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Requirements for Canonicality

The goal of the LANGDEV Project to create a set of meaningful fictional languages necessitates the definition of some set of standards for determining when we do, or do not, meet this goal. Languages which meet these standards are referred to as canonical, whereäs those which do not are considered non-canonical.

Canonicality is not a static technical feature of a language, but rather a subjective assessment of its current development. LANGDEV Project features like IETF Language Tags are extended to all languages regardless of canonicality and are formally immutable. On the other hand, the canonicality status of a language, as well as this list of requirements, may change over time. Although non-canonical languages are often not under active development or recommened for general use, information on them is made available under the same terms as for canonical languages, and their records and documentation fall under the scope of the LANGDEV Project proper.

It is the nature of languages that those with histories must at some level decend from those which predate history. Consequently, far from being forbidden, the condition of a canonical language descending from a non-canonical one is generally seen as a requirement. In some cases, the direct link between a canonical language and its non-canonical predecessor has been, intentionally or by accident, obscured. In others, this link may be preserved.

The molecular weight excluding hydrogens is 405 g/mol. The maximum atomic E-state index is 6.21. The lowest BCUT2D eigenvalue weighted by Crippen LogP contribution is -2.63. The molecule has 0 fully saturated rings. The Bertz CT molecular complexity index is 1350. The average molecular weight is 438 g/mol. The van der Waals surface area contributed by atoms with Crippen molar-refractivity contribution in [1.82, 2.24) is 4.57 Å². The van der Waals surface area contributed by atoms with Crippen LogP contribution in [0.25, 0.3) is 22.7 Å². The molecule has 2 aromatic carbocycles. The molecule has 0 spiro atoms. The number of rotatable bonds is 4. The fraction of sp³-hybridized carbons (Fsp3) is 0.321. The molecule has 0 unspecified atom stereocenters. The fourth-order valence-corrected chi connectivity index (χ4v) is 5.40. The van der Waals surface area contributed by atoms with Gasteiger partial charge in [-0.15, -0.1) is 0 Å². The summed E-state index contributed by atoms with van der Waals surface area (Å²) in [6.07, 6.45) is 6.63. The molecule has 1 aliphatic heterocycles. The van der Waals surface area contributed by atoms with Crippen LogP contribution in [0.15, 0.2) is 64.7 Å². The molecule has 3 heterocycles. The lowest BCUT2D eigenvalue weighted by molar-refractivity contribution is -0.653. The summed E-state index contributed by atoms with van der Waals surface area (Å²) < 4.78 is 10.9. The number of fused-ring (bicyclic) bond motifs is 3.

With respect to linguistic analysis, non-canonical languages should be considered, at best, speculative. In particular, information about canonical languages and their origins obtained by means of direct linguistic analysis should take priority over that which can be gleaned from any non-canonical languages from which it might be said to derive, even and especially when such information is contradictory. Because non-canonical languages do not meet the standards for linguistic development set forth below, linguistic analysis performed on them cannot ever be said to be conclusive.

The requirements for a language to be considered canonical are as follows:

Origins and History

Canonical languages must have a linguistic history which is evident. This history should, to the extent presently feasible, follow similar patterns of linguistic change and evolution as those currently understood by modern linguistics. The project of fictional language development is to create a language which would develop naturally within a fictional environment, and consequently languages which could not feasibly be produced through natural conditions cannot be considered canonical.


Canonical languages must belong to a culture which informs them. The relationship between language and culture is two-sided: Culture develops language, and language develops culture. A fictional language cannot, and should not aspire to be, neutral with respect to matters of cultural understanding or practice. Nor should it simply recreate an existing set of cultural understandings, except through well-documented processes of cultural borrowing and interchange as might occur naturally in the real world.


Canonical languages must be complete, which at a minimum means they must be speakable as a language. Languages without grammars or which cannot be used to transmit basic concepts cannot be considered canonical languages.

The requirement for completeness does not necessitate that a language be extensive; ie, have a large lexis. A language which is grammatically sufficient but lexically restricted may still be considered complete if the other requirements are met.